Photo Credit: Barbara Bush/Global Health Corps
When you are the granddaughter of a president and daughter of another president, you are already in a pretty elite category. Plus, all that exposure to 1600 Pennsylvania Avenue might give you a healthy dose of presidential ambition for yourself. But that’s not the case for Barbara Bush, one of the Bush twins who calls former President George W. Bush "dad." (Her sister, Jenna Bush Hager, is a correspondent for Today.)
“That is not what I’m looking for," the 30-year-old Yale graduate told me during a rare interview. “I love working on what I am working on.”
What she is working on is nothing short of amazing. Think Teacher for America for public health. Instead of sending college grads from the best and brightest schools around the country (and world) into classrooms, Barbara’s Global Health Corps, a non-profit she co-founded, sends graduates on yearlong fellowships with organizations focusing on global health.
Watch Barbara talk about her mom and dad’s reaction when she told them she was quitting her job to start a non-profit:
Barbara’s hope is that the Global Health Corps fellows – 90 this year from around the world – will stay in the field for the long-term. “We want them to continue to work on these issues throughout their careers, to see how they can move the needle in global health and how they can be change makers in the field of global health,” Barbara told me during an interview on Yale’s campus where the current year’s fellows received two weeks of training, mentoring and professional development.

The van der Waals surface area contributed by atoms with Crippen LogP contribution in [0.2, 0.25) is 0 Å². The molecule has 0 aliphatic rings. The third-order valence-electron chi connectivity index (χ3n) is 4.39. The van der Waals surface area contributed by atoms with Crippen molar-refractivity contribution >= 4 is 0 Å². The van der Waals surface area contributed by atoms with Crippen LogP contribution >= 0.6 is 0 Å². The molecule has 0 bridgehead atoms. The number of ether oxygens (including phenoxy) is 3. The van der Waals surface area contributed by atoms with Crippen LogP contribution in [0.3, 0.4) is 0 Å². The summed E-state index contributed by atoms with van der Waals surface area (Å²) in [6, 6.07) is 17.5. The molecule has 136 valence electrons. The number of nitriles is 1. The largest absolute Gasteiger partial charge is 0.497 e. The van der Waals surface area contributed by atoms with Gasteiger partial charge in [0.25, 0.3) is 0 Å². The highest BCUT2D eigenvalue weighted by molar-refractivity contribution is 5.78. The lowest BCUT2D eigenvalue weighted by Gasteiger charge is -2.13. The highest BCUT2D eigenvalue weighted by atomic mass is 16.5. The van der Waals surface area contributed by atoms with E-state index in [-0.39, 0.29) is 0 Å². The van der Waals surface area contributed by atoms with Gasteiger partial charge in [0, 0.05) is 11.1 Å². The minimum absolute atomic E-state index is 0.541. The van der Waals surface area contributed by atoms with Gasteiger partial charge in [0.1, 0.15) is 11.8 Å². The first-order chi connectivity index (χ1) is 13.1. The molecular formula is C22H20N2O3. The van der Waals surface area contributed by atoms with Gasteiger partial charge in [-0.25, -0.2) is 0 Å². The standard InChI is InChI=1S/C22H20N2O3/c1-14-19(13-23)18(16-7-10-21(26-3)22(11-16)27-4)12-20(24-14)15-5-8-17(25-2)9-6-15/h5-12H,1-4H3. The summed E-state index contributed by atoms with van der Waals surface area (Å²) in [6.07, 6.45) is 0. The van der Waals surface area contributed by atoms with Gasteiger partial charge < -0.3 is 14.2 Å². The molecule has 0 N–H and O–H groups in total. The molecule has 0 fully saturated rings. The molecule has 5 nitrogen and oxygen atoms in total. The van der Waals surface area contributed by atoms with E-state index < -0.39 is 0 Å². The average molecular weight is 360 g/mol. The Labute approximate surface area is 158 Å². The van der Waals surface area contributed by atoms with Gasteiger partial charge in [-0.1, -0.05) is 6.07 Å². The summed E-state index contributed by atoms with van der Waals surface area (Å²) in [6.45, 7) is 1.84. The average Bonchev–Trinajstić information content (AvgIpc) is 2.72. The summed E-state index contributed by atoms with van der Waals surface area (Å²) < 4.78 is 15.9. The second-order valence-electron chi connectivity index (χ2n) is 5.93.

But public health wasn’t always Barbara’s destiny. She originally wanted to be an architect but a trip to Uganda with her mom and dad, when her dad was still president, changed her life forever. “That was the first time in my life when I saw just how access to medicine can completely change someone’s future and their life,” she said.
This is where sister Jenna comes in. Jenna was at a U.N. Aids Conference and met two people who would eventually become co-founders, along with Barbara, of Global Health Corps. Sisters know what sisters want -- and Jenna seemed to feel that her sister and these two guys could really make something happen so she orchestrated a brainstorming session at her Baltimore home over a weekend. “We realized there wasn’t a program like this, and that there was a real need to invest in a new generation of leaders in global health,” the thankful sister said.
Bush is so impressive, smart and passionate that it’s obvious she’s destined to keep doing great things, which brings me back to how this post started. Okay, so maybe she doesn’t want to enter politics like her dad, granddad – and uncle! (I forgot to mention him at the top, Jeb Bush, the former governor of Florida!) But what about being the Secretary of Health and Human Services in a future administration? As she gains more experience, she’d clearly be qualified. But when I mentioned that possibility, this fabulous young woman just smiled and said, “Probably not!”
Her focus now is on growing Global Health Corps to 500 fellows annually. If you are interested in becoming a fellow or know someone who is, check out the program here. If you get selected, consider yourself part of a truly special group of individuals. Getting into Global Health Corps may be more competitive than winning a seat at Yale!